Man charged in Pelosi attack calls TV station to apologise for not being ‘better prepared’

Man charged in Pelosi attack calls TV station to apologise for not being ‘better prepared’

The man accused of attacking Paul Pelosi with a hammer made a bizarre phone call to a San Francisco television newsroom lamenting that he hadn’t been “better prepared” for the assault.

David DePape, on the same day authorities released body camera footage from the October incident, called KTVU from San Francisco County Jail, where he is being held on charges including attempted murder. He spoke for more than five minutes to a reporter, who was not allowed to challenge the suspect nor ask follow-up questions, according to the station.

In October, DePape allegedly broke into the Pacific Heights home of former House Speaker Nancy Pelosi and her husband, Paul, 82, who was assaulted and hospitalized after the incident.

The suspect on Friday told KTVU that he’d obtained targets’ “names and addresses so I could pay them a little visit…have a heart to heart chat about their bad behavior.”

He continued; “I want to apologize to everyone. I messed up. What I did was really bad. I’m so sorry I didn’t get more of them. It’s my own fault. No one else is to blame. I should have come better prepared.”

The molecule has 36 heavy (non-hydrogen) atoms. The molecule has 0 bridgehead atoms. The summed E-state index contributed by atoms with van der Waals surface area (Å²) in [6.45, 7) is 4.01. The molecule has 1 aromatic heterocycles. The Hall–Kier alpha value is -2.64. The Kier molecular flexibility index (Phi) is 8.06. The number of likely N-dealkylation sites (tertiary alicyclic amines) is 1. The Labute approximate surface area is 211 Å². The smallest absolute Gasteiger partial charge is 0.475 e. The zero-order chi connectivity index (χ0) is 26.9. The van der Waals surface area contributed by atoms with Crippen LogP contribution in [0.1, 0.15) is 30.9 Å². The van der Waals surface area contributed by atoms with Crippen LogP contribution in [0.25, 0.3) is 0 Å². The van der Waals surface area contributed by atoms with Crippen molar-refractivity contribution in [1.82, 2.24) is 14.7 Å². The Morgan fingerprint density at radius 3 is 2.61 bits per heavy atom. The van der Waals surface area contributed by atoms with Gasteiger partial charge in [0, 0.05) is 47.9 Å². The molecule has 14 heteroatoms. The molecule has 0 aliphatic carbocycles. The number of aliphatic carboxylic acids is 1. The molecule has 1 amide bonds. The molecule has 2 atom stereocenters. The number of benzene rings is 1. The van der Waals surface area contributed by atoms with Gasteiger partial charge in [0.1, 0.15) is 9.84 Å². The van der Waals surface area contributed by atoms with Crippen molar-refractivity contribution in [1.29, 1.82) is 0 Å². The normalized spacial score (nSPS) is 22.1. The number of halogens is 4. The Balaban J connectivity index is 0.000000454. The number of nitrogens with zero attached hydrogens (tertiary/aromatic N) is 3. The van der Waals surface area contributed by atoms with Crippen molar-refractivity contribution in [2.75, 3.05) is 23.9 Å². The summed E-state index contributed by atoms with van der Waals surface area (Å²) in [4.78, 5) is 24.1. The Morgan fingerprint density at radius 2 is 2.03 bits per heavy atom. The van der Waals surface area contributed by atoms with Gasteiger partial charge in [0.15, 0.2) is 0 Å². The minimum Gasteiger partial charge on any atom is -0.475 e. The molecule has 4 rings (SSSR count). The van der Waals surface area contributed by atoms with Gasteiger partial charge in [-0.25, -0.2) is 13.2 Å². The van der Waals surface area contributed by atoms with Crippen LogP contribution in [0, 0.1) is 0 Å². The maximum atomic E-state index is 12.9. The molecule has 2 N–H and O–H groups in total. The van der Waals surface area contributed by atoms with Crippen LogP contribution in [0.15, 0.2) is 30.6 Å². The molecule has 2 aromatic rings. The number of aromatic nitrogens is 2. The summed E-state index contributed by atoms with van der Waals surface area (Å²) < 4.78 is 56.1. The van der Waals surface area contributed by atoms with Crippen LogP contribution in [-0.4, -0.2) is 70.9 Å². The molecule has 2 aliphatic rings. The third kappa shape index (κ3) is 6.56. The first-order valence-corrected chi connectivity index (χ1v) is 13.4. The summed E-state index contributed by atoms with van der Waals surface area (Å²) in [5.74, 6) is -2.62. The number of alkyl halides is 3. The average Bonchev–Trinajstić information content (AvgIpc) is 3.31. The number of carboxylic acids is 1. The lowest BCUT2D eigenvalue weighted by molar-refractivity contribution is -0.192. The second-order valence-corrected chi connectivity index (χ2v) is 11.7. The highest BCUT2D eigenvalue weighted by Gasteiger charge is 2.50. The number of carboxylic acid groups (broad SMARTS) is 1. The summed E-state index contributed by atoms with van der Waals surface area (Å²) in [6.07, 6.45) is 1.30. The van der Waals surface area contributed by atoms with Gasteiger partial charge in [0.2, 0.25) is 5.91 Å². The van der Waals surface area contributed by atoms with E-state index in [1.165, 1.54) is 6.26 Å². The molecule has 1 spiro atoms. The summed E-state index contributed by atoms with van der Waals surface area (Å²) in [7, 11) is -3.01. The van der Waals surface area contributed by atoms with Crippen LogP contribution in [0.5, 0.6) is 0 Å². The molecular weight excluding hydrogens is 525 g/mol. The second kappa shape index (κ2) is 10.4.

DePape, who has pleaded not guilty, allegedly told San Francisco police following the assault that he’d planned to hold Ms Pelosi hostage, interrogate her and injure her if she “lied.”

“DePape articulated [that] he viewed Nancy as the ‘leader of the pack’ of lies told by the Democratic Party,” an FBI complaint reads. “If Nancy were to tell DePape the ‘truth,’ he would let her go, and if she ‘lied,’ he was going to break ‘her kneecaps.’”

In his Friday call to KTVU, DePape also ranted about “fascists” and vowed to set up a website — though he remains behind bars — that would be “out of reach of tyrannical global fascists and their internet censors.”

The suspect, 42, had a colourful history in the San Francisco area but by 2012 was described as “megalomaniac and so out of touch with reality” by Linda Schneider, who’d known him for several years and told CNN she cut off contact when his ideas “seemed so dangerous.”